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Selling Second Hand Books

Home > Sydney > Markets
Published December 31st 2010
There is nothing more satisfying than finishing an engaging novel. But, the problem most of us face going into the New Year is figuring out what to do with those books we don't want to save for posterity.

Luckily, there are a variety of options that a canny Spring cleaner can make use of.


While we all enjoy the feeling of a pristine new book, the hefty price tag can make us baulk at the thought of simply giving them away. So, if your books are in good condition - or form part of a collection - perhaps you should consider selling them on Ebay.

This option is particularly useful for those rare, collectable, or antique tomes that you no longer enjoy storing on your shelves or coffee tables. The books on Ebay are ordered according to classification, ranging from fiction to comic books.

Of course, not every book will sell itself on Ebay, and for the more battered and pre-loved books, it may be advisable to avoid the impersonal online forum, and instead sell your books in a more community orientated garage sale.

Although many of us will have grown up with garage sales advertised through home made banners plastered around telegraph poles in our general area, the 21st century garage sale is publicised on Facebook, Twitter, and even on specialised websites.

It may be useful to bear in mind that most people frequenting garage sales are not inclined to make large purchases. Make sure that you price your books accordingly.


If you are an avid book reader, you may want to trade in old books for new books. If this is your preference, you should look up your local second-hand book stores and see whether they run a book exchange program.

In a book exchange, such as the North Sydney Book Exchange, you can bring in some of your old books and trade them in for other second-hand titles.

One common pitfall in this process is assuming that the shops will be interested in every one of your titles. Take the time to contact the bookseller to see whether they are interested in your collectable back issues of Mad Magazine before making the trip and you will spare yourself and a harried shopkeeper a lot of inconvenience.


This third and final option is perhaps the best way to ensure your pre-loved books will be most appreciated. Although several suggestions have been made below, you might consider contacting your local churches or community organisations to see whether you can offer your collections in your local areas.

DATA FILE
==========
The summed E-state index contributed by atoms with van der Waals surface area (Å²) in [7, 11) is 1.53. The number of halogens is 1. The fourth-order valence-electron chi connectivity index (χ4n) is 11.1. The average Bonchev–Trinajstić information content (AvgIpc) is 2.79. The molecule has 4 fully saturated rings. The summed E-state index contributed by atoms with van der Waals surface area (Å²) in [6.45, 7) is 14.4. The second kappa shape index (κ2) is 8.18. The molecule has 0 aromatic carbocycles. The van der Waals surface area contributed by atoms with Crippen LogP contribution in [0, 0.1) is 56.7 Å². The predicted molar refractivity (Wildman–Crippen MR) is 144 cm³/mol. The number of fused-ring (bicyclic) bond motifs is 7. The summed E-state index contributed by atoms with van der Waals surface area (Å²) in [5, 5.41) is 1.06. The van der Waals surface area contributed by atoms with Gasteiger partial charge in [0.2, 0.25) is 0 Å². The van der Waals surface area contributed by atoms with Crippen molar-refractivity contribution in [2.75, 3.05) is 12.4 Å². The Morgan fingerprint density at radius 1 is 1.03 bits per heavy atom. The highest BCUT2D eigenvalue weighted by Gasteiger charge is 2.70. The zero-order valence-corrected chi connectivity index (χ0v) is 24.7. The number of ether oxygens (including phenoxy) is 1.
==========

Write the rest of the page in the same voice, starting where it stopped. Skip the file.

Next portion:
Alternatively, the Smith Family charity bins will accept book donations. But, do make sure that you're donating only those books you genuinely think will be useful for the charity; the bins are primarily for clothing disadvantaged people.

Some wings of the St Vincent de Paul Society accepts donations of books, so you should contact your nearest centre to confirm.

Finally, The Footpath Library seeks to deliver a varied supply of books to homeless and disadvantaged people living in temporary accommodation or on the streets. Book donations must be of a high quality and fall into the category of fiction and non-fiction, although some genres are not accepted, including true crime, restaurant crimes, sport, and books with suicide, depression or drug themes.

Regardless of the avenue you choose to explore, it is evident that clearing out your old books can enrich you, your bookshelf and even other people.
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Why? To clear out your shelves
Lifeline and local libraries (even school libraries) are two more places you could donate your books.
By Vanessa M - senior reviewer
Sunday, 3rd of June @ 01:05 pm
My Probus Club has a 'Library table'. We take, bring back to share our favourite authors. Last month James Patterson was the 'flavour of the month'. Cook books, travel books - you name it, we have it!
By Gloria - reader
Monday, 20th of August @ 08:01 pm
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